I had a postgraduate seminar earlier this week and Doctor Alexandra Muller spoke to us about her current work in the realm of health care, specifically delving into the LGBT community. I found her talk most interesting. Having friends and acquaintances whom readily identify with the LGBT tags, as well as being an critical student in a particular context of the world where there are issues of violence towards this group of people, I felt it pertinent to blog about the informative nature of Dr. Muller’s presentation.
Lesbian, Gay, Bisexual and Transgender are terms most often used in the discourse of Western health sciences. As the terms are grouped and truncated into the acronym LGBT, they present as being exclusionary, and having their own historical and geographical connotations. High levels of violence against gender non-conforming people has occurred across the world, many making it known that a contradiction occurs in their perception of their religious beliefs and the notions of homosexuality that exist. There is often an umbrella term called “sexual and gender minorities” whose purpose is to avoid the narrowing identity-based distinctions that ordinarily become prevalent.
According to research, LGBT people suffer health disparities, with risks from factors due to social exclusion and stigma. In 2011 the Institute of Medicine said: “Although LGBT people share with the rest of society the full range of health risks, they also face a profound and poorly understood set of additional health risks due largely to social stigma.”
Adequate health care for sexual and gender minorities should involve sensitivity to historical and contemporary stigmatization.
According to the DSM Manual of the APA, until 1973 Homosexuality was considered a psychiatric condition.
It was not until 1990 that Homosexuality was removed from the World Health Organization’s ICD code list.
In the world today, high levels of societal homophobia and transphobia exist, often substantiated by antiquated systems of belief and knowledge, especially in medicine and state policy.
People should be informed about differential prevalence’s of specific risk factors and health conditions, as well as the continued barriers to care. Health care providers, who are ordinary members of society, need to be knowledgeable about “culturally competent” care for sexual and gender minorities. Apparently health care providers have levels of homophobia correlating with general society.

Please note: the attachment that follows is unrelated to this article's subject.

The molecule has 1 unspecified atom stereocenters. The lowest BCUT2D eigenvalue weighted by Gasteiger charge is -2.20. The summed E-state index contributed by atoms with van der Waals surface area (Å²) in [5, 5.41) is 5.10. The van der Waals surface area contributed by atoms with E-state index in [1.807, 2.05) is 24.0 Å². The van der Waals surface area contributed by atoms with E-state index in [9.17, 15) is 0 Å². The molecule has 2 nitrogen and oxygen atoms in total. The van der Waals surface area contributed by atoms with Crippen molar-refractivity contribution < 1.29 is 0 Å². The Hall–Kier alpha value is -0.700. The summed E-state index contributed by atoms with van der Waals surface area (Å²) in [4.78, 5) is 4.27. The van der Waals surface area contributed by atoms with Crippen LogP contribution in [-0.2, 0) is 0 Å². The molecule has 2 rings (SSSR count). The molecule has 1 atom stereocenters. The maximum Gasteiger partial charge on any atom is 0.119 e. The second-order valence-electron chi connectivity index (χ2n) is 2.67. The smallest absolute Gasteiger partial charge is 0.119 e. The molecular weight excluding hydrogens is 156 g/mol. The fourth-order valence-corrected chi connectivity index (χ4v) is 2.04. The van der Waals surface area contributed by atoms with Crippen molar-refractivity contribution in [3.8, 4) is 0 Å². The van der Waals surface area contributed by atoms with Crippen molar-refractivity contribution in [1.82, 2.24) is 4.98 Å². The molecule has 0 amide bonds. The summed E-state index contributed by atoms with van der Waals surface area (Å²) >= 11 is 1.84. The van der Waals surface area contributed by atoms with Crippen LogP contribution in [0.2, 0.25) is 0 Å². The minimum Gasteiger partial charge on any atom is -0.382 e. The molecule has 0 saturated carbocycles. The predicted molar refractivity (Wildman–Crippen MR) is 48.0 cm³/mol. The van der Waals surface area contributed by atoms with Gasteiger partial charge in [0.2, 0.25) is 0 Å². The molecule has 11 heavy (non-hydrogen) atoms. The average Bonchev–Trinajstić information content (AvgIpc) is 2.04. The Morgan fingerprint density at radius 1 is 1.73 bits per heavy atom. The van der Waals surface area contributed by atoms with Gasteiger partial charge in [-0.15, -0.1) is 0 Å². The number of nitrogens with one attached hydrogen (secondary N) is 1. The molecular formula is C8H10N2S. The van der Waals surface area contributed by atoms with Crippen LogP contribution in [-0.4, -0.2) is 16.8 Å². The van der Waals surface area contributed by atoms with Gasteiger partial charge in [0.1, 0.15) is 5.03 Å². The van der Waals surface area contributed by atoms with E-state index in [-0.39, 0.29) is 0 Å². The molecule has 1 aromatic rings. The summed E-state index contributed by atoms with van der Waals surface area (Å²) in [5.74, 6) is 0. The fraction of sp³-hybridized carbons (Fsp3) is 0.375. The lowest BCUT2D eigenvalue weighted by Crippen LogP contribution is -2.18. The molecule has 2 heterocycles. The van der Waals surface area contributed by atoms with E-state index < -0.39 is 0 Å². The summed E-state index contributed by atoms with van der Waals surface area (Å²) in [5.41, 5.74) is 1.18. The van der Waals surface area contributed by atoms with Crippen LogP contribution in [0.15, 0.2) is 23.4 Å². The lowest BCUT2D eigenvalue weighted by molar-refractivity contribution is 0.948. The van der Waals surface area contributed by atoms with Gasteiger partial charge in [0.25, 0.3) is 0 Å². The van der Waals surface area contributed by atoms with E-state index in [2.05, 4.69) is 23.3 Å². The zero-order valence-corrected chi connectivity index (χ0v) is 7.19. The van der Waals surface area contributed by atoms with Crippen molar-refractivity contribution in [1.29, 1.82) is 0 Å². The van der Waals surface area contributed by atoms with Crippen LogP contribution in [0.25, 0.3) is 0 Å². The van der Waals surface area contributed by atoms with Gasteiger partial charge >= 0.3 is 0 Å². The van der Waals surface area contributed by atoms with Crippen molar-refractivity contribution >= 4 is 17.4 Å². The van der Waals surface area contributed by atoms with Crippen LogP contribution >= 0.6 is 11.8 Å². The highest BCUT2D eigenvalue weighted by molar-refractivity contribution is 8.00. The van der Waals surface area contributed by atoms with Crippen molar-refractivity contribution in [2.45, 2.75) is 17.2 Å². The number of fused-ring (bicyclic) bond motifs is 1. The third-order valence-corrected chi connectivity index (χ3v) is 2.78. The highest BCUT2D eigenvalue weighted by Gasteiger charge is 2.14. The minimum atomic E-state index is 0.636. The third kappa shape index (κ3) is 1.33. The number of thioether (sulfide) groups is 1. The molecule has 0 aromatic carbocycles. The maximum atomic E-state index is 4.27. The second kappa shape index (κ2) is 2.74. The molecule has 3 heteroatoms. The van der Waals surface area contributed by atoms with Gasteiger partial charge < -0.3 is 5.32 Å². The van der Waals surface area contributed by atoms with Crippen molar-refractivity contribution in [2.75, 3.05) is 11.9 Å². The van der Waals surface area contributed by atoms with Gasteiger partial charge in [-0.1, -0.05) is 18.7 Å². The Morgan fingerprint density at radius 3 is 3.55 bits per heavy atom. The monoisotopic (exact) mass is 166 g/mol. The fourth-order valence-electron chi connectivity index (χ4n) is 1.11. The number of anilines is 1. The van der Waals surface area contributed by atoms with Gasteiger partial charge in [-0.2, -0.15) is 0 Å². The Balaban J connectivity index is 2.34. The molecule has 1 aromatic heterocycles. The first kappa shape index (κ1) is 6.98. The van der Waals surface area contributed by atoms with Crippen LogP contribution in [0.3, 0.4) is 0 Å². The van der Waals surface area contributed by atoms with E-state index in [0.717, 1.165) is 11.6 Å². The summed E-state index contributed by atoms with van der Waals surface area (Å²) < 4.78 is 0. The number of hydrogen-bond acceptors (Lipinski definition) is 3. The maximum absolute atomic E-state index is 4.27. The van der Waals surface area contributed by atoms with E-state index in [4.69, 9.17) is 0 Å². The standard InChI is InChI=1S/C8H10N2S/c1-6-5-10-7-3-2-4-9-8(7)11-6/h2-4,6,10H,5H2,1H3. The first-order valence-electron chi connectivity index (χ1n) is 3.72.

The UN International Covenant on Economic, Social and Cultural Rights (1966) stated that everybody has the right to the highest attainable standard of health. However, there are no guidelines for LGBT-specific health care, and there is a general lack of public health care facilities. In some facilities there is a refusal to provide care to LGBT patients, a violation of confidentiality, unethical and unprofessional behaviour. It’s sad that the health care providers have no knowledge about LGBT sexual health, and therefore provide inadequate care.
And how then, do LGBT patients navigate heteronormative and homophobic health care spaces?
They conform to a heteronormative identity by hiding their LGBT identity, are accepting the exoticised identity ascribed to them by health care workers, and/or they do not seek care anymore.
Creating specialized care should not be something we readily accept as the end-game of health care for the LGBT community. It is necessary to shake the very foundations of medicine from the initial stages of learning that is necessary. The medicine courses present their own prejudices that eventually get taught, and ingrain themselves, in the methodological way Medical practitioners practice medicine. That binary of thinking needs to be altered in such a way that “health care” is the umbrella term that affords EVERY single individual of the world the health care they deserve.
- Müller & Crawford-Browne. 2013. Challenging medical knowledge at the source – attempting critical teaching in the health sciences. Agenda
- Müller. 2013. Teaching Lesbian, Gay, Bisexual and Transgender Health in a South African medical school: Addressing the Gap. BMC Medical Education 2013; 13: 174
Details of blogpost directly sourced from Alexandra Muller's presentation